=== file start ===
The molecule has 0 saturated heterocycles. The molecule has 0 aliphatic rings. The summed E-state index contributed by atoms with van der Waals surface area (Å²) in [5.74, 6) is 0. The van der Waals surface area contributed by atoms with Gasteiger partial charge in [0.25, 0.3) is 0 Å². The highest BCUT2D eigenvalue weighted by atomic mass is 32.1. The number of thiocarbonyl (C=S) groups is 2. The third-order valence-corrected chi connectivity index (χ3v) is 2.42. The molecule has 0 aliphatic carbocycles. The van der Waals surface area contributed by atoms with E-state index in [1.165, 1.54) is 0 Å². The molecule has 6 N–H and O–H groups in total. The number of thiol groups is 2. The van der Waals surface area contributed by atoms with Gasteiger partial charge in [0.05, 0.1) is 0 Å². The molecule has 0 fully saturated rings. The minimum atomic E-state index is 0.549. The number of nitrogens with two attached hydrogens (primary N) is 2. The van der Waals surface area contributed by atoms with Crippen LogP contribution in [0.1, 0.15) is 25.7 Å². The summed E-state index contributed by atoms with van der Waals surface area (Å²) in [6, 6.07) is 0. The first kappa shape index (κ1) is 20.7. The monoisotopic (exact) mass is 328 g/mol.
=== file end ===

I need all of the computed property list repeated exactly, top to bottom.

The molecule has 0 saturated heterocycles. The molecule has 0 aliphatic rings. The summed E-state index contributed by atoms with van der Waals surface area (Å²) in [5.74, 6) is 0. The van der Waals surface area contributed by atoms with Gasteiger partial charge in [0.25, 0.3) is 0 Å². The highest BCUT2D eigenvalue weighted by atomic mass is 32.1. The number of thiocarbonyl (C=S) groups is 2. The third-order valence-corrected chi connectivity index (χ3v) is 2.42. The molecule has 0 aliphatic carbocycles. The van der Waals surface area contributed by atoms with E-state index in [1.165, 1.54) is 0 Å². The molecule has 6 N–H and O–H groups in total. The number of thiol groups is 2. The van der Waals surface area contributed by atoms with Gasteiger partial charge in [0.05, 0.1) is 0 Å². The molecule has 0 fully saturated rings. The minimum atomic E-state index is 0.549. The number of nitrogens with two attached hydrogens (primary N) is 2. The van der Waals surface area contributed by atoms with Crippen LogP contribution in [0.1, 0.15) is 25.7 Å². The summed E-state index contributed by atoms with van der Waals surface area (Å²) in [6, 6.07) is 0. The first kappa shape index (κ1) is 20.7. The monoisotopic (exact) mass is 328 g/mol.